+1CnoEvil said:I'm not intending to be intransigent, so please don't take the following comments as being argumentative as I (and everyone else) have your best interests at heart:
- Have you heard the stereo performance of the HK with the 804s?
- Have you compared a decent integrated amp (£2k-2.5k) with the HK for 2 channel, and if you have, it would also be advisable to compare both on the 804s?
With hifi, things are inclined to sound "good", until you hear better, and then good is no longer good enough (I know this from experience!). I think that anyone who has made a comment, is only concerned that a chain is only as good as it's weakest link.
Anyway, at the end of the day it's your money and your decision
Best of luck with it all
I agree with what you guys are saying. Thanks for the advice. I'll do some in store demos to identify a good stereo amp. I know there's no magic number when it comes to wattage but I hear stereo amps are "more correct" than AVRs when it comes to wattage. +-how much watts is considered good in stereo amps. Do you guys hv dedicated power amps for your stereo amps ?krlock3 said:Yep, I see a lot of good advice on this thread.
+1 to CNO of course.... spot on.
+1 to ISAC.... yes, you dont need to get rid of your AVR, you can use it for surround while using a dedicated pre/power or integrated amp for stereo. As I said, if you get a stereo amp with a feature called Home Theatre bypass (or similar name) then you can use both your stereo amp and AVR in one setup where your AVR will be used for surround sound and your stereo amp will be used for stereo.
I also was "happy" with the stereo performance of my AVR for some time. Now, I can honestly tell you that it was vastly inferior to what is acheivable with a relatively small outlay on a dedicated stereo amp.
Best bet for exploring possibilities.... visit a few friendly dealers, and arrange a demo where you can come in and listen to a decent stereo set up with a few of your favourite CDs or his recommendations. I say CDs because they tend to sound better than basic mp3s which might be recorded in a fairly low quality format. Of course, if you know what you are doing and have some good quality lossless music you can bring that along too / instead.
Good dealers will advise you on what stereo amp possibilities you have for your budget and normally give you the chance to demo it at home if you are a serious buyer.
Aside from that, I tend to agree also that you can get the speakers first and the amp later.
I also think your room is big enough for those speakers, but you should take care about placement in the room and, if they are rear ported (blowing out air from a hole in the back) you should take care not to place them too close to a wall.
With 2 channel amps, current delivery is just as important as power, and if you can give:power said:I agree with what you guys are saying. Thanks for the advice. I'll do some in store demos to identify a good stereo amp. I know there's no magic number when it comes to wattage but I hear stereo amps are "more correct" than AVRs when it comes to wattage. +-how much watts is considered good in stereo amps. Do you guys hv dedicated power amps for your stereo amps ?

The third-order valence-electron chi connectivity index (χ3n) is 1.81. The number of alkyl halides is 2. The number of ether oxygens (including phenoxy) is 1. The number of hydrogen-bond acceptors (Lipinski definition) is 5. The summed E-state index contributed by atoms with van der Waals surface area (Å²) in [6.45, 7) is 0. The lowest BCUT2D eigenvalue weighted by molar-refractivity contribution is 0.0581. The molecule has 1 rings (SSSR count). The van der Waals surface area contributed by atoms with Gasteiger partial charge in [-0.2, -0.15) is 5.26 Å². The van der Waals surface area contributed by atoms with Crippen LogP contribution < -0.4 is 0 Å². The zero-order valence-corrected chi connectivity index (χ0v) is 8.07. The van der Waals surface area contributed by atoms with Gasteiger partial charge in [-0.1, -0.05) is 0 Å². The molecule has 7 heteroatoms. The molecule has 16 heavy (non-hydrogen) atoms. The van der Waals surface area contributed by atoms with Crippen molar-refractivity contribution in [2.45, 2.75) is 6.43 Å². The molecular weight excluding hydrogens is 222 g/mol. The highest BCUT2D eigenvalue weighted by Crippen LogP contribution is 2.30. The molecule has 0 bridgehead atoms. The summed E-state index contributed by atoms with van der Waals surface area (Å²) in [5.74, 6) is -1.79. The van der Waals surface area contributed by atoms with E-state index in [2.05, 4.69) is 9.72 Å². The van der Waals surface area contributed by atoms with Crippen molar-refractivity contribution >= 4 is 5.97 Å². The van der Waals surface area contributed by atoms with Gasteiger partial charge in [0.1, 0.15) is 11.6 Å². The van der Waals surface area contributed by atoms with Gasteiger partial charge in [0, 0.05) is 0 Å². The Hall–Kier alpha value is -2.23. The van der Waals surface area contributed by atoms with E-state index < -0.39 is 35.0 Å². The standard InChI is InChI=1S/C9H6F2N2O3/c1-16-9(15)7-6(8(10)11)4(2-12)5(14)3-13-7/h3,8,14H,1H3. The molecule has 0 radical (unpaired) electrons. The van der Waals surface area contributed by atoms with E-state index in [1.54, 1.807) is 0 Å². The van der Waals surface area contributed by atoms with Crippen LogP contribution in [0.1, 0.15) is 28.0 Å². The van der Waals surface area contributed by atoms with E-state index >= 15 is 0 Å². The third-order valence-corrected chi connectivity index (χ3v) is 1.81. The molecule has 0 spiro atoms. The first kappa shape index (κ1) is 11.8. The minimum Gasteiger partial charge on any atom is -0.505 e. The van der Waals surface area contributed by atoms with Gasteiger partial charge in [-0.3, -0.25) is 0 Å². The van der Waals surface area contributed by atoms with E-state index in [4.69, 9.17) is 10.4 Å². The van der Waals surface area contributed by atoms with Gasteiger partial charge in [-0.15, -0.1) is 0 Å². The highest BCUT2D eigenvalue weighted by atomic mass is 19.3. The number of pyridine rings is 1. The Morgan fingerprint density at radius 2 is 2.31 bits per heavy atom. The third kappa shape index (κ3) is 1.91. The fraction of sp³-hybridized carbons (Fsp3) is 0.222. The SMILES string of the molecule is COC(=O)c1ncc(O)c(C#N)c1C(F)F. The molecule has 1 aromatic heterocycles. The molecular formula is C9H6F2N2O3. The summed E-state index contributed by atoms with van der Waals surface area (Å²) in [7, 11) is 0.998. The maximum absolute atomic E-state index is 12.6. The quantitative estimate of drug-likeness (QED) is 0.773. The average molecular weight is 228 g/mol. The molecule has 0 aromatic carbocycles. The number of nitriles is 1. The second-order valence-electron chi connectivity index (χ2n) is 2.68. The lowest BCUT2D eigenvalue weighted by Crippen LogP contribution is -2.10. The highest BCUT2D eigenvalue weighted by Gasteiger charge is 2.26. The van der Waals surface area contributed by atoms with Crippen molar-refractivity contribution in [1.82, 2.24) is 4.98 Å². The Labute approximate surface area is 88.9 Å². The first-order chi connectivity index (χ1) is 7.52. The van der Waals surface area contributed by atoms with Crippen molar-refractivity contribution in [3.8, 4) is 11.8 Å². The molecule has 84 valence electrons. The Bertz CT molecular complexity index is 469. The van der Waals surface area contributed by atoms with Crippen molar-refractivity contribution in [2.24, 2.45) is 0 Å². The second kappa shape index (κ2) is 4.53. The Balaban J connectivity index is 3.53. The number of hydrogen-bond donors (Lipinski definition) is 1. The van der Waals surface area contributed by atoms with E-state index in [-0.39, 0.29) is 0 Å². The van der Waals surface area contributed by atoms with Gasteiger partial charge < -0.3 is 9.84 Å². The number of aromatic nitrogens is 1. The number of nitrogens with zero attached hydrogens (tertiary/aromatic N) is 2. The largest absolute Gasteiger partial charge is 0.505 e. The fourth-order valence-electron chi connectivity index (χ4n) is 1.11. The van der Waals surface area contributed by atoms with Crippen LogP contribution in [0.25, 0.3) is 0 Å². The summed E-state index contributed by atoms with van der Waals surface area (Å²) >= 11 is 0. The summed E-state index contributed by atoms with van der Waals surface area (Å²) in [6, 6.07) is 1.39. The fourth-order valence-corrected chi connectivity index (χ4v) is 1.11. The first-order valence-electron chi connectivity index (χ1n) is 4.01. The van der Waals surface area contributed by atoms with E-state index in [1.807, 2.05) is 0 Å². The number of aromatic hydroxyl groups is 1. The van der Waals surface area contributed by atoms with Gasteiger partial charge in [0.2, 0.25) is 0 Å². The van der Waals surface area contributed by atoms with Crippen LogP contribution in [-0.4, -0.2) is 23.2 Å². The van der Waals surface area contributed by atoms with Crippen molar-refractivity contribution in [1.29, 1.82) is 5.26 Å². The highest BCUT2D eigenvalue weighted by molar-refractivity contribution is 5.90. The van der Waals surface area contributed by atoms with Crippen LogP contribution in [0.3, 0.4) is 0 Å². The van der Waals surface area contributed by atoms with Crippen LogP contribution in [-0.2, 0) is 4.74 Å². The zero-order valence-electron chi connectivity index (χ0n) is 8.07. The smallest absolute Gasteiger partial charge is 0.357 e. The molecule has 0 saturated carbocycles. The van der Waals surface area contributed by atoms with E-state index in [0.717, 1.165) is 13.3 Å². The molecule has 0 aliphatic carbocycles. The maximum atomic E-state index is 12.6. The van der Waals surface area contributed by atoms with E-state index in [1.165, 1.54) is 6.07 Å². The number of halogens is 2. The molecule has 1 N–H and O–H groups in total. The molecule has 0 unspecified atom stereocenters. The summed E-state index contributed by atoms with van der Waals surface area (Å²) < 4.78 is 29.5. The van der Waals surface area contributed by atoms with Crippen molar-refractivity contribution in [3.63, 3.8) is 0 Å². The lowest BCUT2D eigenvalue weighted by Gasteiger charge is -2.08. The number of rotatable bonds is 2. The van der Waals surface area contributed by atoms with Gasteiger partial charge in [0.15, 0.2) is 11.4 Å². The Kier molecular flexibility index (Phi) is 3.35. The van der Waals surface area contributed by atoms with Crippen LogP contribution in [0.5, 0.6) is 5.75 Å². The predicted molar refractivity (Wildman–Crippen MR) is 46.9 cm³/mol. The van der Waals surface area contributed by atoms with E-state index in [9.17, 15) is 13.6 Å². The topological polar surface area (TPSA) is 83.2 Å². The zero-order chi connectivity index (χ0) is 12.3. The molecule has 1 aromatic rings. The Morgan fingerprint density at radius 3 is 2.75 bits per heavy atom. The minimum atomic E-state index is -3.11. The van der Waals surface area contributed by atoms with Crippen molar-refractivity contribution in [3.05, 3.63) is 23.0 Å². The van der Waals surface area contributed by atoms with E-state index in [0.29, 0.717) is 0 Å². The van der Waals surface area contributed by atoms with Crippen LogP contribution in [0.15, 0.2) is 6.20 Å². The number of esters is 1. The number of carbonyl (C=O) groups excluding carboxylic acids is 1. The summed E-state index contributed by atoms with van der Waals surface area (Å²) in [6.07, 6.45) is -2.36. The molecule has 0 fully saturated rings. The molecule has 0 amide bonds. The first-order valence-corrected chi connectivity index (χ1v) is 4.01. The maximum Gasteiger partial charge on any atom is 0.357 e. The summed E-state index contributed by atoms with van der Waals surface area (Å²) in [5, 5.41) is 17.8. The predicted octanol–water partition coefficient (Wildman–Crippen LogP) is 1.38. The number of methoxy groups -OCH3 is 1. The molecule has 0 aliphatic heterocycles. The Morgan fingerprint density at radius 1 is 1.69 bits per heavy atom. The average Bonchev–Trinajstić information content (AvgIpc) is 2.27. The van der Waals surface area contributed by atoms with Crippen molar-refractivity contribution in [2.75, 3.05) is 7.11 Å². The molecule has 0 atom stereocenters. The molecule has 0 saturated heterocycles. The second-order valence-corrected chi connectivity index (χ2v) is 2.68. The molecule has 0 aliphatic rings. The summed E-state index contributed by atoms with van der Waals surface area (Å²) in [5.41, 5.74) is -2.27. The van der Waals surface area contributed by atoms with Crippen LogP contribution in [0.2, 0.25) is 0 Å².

Welcome to the forum and it's good to have you aboard.guyatwhathifi said:I have 804D's hooked up to Yamaha's A-S2000 integrated amp, not the most expensive out there and it sounds just as good, if not better than my brother's KEF Reference 203/2 powered by Cyrus preamp, two Cyrus monoblocs of 200 W each and aided by Cyrus PSX-R which is a whole lot more expensive amplification power than the Yamaha (one monobloc alone costs considerably more than the A-S2000).
So I have to disagree with 'Rethep'. KEF series R are in the exact same price-range (the 804D could be considered as Bowers' 203/2 and they are very satisfied with the Yamaha's 2 x 90 W dual-mono construction) and in my experience the 804D are not overpriced compared to the KEF's.
I am convinced the A-S2000 would have to be considerably more expensive if built by the traditional English or American HiFi companies.
....there will always be better gear, but are you willing or able to pay the extra bucks.
and advised to spend some 1500 to 2000 EUR, not more on amplification and they spoke of several different brands of amps capable of accomplishing the job.
I'm delighted you are happy with your system, and you are wise to build your up your system gradually......and as you have rightly stated, you have a set of speakers with a lot of headroom, making them future proof.guyatwhathifi said:However, I was not prepared, at least not right away, to spend the same amount of money on amplification (I ended up spending almost as much as my brother though, buying the CD-S2000, NP-S2000, the Synology NAS, cables, interconnects, XLR's and so on).
First I was afraid that the Yamaha was not up to the job (because of its power output which is less than half), but that proved wrong. The A-S2000's power management seems very well thought out and its construction is topnotch.
I can only say that the Cyrus, in my opinion of course and as far as my musical memory can be trusted, does not do a better job of amplifying the 804D's than the A-S2000, which I find quite remarkable given the price tag.
What I am trying to say is that and the dealers confirm this, you will not have to spend a whole fortune on amplification to make the 804D's sound very decent.
For what it's worth, all three dealers we spoke to (selling both brands), consider the 804D's to be superior to the KEF's 203/2, for what it's worth of course. To me they seem to be in the same league, but the choice is up to the one who spends his or her money.